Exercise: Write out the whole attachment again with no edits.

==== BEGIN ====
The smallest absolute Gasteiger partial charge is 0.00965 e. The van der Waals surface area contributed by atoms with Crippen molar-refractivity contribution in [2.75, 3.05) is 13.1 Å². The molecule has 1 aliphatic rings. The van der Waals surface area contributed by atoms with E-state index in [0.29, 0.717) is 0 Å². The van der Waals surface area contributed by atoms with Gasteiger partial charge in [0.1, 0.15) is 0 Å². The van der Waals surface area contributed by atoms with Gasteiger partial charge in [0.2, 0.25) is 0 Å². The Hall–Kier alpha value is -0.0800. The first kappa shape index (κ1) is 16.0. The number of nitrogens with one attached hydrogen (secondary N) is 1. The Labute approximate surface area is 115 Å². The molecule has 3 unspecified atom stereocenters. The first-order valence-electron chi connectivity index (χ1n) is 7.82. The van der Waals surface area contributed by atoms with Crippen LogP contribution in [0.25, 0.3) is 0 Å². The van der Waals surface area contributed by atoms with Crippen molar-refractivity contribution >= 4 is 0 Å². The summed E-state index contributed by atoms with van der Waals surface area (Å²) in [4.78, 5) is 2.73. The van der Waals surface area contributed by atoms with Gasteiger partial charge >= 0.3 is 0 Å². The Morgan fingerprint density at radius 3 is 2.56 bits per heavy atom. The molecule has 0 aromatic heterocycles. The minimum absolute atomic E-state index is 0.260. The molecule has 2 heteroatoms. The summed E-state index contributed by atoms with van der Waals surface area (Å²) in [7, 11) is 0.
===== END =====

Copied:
The smallest absolute Gasteiger partial charge is 0.00965 e. The van der Waals surface area contributed by atoms with Crippen molar-refractivity contribution in [2.75, 3.05) is 13.1 Å². The molecule has 1 aliphatic rings. The van der Waals surface area contributed by atoms with E-state index in [0.29, 0.717) is 0 Å². The van der Waals surface area contributed by atoms with Gasteiger partial charge in [0.1, 0.15) is 0 Å². The van der Waals surface area contributed by atoms with Gasteiger partial charge in [0.2, 0.25) is 0 Å². The Hall–Kier alpha value is -0.0800. The first kappa shape index (κ1) is 16.0. The number of nitrogens with one attached hydrogen (secondary N) is 1. The Labute approximate surface area is 115 Å². The molecule has 3 unspecified atom stereocenters. The first-order valence-electron chi connectivity index (χ1n) is 7.82. The van der Waals surface area contributed by atoms with Crippen LogP contribution in [0.25, 0.3) is 0 Å². The van der Waals surface area contributed by atoms with Crippen molar-refractivity contribution >= 4 is 0 Å². The summed E-state index contributed by atoms with van der Waals surface area (Å²) in [4.78, 5) is 2.73. The van der Waals surface area contributed by atoms with Gasteiger partial charge >= 0.3 is 0 Å². The Morgan fingerprint density at radius 3 is 2.56 bits per heavy atom. The molecule has 0 aromatic heterocycles. The minimum absolute atomic E-state index is 0.260. The molecule has 2 heteroatoms. The summed E-state index contributed by atoms with van der Waals surface area (Å²) in [7, 11) is 0.